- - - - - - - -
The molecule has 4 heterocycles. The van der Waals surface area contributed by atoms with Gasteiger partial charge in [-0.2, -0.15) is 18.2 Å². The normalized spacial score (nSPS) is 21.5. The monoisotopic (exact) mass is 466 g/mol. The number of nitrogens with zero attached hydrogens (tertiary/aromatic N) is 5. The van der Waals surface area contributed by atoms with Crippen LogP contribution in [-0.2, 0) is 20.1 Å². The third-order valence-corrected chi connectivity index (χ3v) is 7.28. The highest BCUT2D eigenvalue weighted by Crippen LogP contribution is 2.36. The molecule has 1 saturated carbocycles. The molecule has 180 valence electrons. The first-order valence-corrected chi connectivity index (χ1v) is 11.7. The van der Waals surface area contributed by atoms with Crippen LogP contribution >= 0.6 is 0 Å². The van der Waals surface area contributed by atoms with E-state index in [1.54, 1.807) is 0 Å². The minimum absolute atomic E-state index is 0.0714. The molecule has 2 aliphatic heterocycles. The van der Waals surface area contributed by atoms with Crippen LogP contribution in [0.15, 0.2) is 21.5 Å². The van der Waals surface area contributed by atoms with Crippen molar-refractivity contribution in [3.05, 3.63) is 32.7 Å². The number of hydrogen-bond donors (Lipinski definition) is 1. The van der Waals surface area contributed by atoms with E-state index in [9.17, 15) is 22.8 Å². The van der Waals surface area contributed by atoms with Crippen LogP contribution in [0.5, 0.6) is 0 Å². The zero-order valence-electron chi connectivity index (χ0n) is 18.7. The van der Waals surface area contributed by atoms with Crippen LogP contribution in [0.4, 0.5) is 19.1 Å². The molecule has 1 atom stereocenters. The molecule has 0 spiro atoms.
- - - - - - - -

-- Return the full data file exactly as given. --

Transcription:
The molecule has 4 heterocycles. The van der Waals surface area contributed by atoms with Gasteiger partial charge in [-0.2, -0.15) is 18.2 Å². The normalized spacial score (nSPS) is 21.5. The monoisotopic (exact) mass is 466 g/mol. The number of nitrogens with zero attached hydrogens (tertiary/aromatic N) is 5. The van der Waals surface area contributed by atoms with Crippen LogP contribution in [-0.2, 0) is 20.1 Å². The third-order valence-corrected chi connectivity index (χ3v) is 7.28. The highest BCUT2D eigenvalue weighted by Crippen LogP contribution is 2.36. The molecule has 1 saturated carbocycles. The molecule has 180 valence electrons. The first-order valence-corrected chi connectivity index (χ1v) is 11.7. The van der Waals surface area contributed by atoms with Crippen LogP contribution >= 0.6 is 0 Å². The van der Waals surface area contributed by atoms with E-state index in [1.54, 1.807) is 0 Å². The minimum absolute atomic E-state index is 0.0714. The molecule has 2 aliphatic heterocycles. The van der Waals surface area contributed by atoms with Crippen LogP contribution in [0.15, 0.2) is 21.5 Å². The van der Waals surface area contributed by atoms with Crippen molar-refractivity contribution in [3.05, 3.63) is 32.7 Å². The number of hydrogen-bond donors (Lipinski definition) is 1. The van der Waals surface area contributed by atoms with E-state index in [9.17, 15) is 22.8 Å². The van der Waals surface area contributed by atoms with Crippen LogP contribution in [0.5, 0.6) is 0 Å². The zero-order valence-electron chi connectivity index (χ0n) is 18.7. The van der Waals surface area contributed by atoms with Crippen LogP contribution in [0.4, 0.5) is 19.1 Å². The molecule has 1 atom stereocenters. The molecule has 0 spiro atoms.